Dementia patient in a screeningIntroduction
The FORGET tool






According to Dementia UK, there were 815,827 people with dementia in the UK in 2013. If current trends continue and no action is taken, the number of people with dementia in the UK is forecast to increase to 1,142,677 by 2025 and 2,092,945 by 2051. This is an increase of 40% over the next 12 years and of 156% over the next 38 years.1

A significant ‘diagnostic gap’ for dementia, of more than a 50% exists between predicted prevalence and the actual GP registers across many regions in England, with only 46% of estimated dementia patients having a formal diagnosis locally.2 This is due to a combination of factors including late patient recognition and presentation to the GPs, delayed referrals from the GPs to specialists and long waiting times to memory services. One measure to facilitate early diagnosis of dementia is to have robust and easy to administer screening tools that can be used with reliability at the primary point of contact, which is the GP surgery and acute medical hospitals for elderly individuals.

Conventional screening tests such as the Mini- Mental State Examination and 6-CIT (Cognitive Impairment Test) are used in primary and secondary care. However, they tend to lack focus on history and progression that are crucial for evidence of progressive cognitive impairment in dementia. There is also a training issue with some of these assessments and they add time in the clinical appointment slots offered in primary care. To overcome these drawbacks it is important to develop a screening tool for dementia that can be used by healthcare providers with ease and confidence.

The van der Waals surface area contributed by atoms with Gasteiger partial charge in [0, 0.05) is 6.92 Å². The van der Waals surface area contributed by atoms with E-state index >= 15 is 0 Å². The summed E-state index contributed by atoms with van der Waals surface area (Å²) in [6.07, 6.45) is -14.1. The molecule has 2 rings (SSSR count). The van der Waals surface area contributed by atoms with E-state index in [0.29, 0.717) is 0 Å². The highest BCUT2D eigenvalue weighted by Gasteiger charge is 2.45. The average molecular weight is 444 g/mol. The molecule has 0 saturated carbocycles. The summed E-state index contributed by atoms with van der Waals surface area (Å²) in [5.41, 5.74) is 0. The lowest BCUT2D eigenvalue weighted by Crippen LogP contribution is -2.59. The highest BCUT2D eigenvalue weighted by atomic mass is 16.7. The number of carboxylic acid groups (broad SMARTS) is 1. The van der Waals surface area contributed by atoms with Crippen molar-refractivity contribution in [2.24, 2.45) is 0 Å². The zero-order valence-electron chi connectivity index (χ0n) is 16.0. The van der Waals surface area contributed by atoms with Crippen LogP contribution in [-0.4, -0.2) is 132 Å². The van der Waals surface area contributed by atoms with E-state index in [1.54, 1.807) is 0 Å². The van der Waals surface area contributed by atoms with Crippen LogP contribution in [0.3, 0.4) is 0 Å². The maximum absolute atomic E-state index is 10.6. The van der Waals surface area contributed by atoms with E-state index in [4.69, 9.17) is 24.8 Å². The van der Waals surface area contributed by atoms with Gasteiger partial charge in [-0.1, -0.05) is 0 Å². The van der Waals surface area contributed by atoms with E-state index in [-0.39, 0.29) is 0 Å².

The FORGET tool

A screening tool developed to facilitate use by healthcare professionals in hospital and across the community setting will need to focus on duration of functional impairments and common symptoms of dementia.

The FORGET screening tool consists of seven- items, and takes about 5–7 minutes to administer. Each item carries a score of 1 leading to maximum score of seven (Table 1). Although the questions can be answered by carers and patients in the early stages of dementia, the tool has been tested on carers.

As the items in the screening tools are the most common issues that come up for discussion in clinical assessments, they are easy to capture in the clinic time and the items form the word FORGET, making it easy for clinicians to remember.

This pilot study of the FORGET tool involved 30 consecutive referrals each to out-patient clinics in Parklands Hospital and Basingstoke Older Peoples Mental Health Liaison Service from North Hants Hospital in Basingstoke.

Junior doctors and nurses in this study have been trained in FORGET as well as conducting clinical and cognitive assessments in patients with cognitive impairment. A consultant psychiatrist, who was blind to the FORGET score, offered a diagnosis of dementia using the ICD-10 criteria.

Demographic data including age and gender as well as MMSE score has been collected for all individuals. Sensitivity, specificity, positive predictive value, negative predictive value and odds ratio has been calculated.



Name of the carer who provides history:
(Should be present at least 6 months)
Present= 1
Absent= 0
Family/friends recognition  
Odd beliefs or Out of character behaviours  
Repetitive or reduced speech  
Grooming difficulties  
Evening confusion and sleeplessness  
Toilet awareness  
Total Score (Maximum 7)  

Of the 30 patients assessed in the memory clinic 25 received a diagnosis of dementia and of those assessed in the hospital 20 received the diagnosis. (Table 2). The average age of those diagnosed with dementia in the memory clinic was 80.64 (68–92) and in the liaison service it was 86.1 (77–103). Across both these settings, the average age of those with dementia was found to be higher than those without dementia.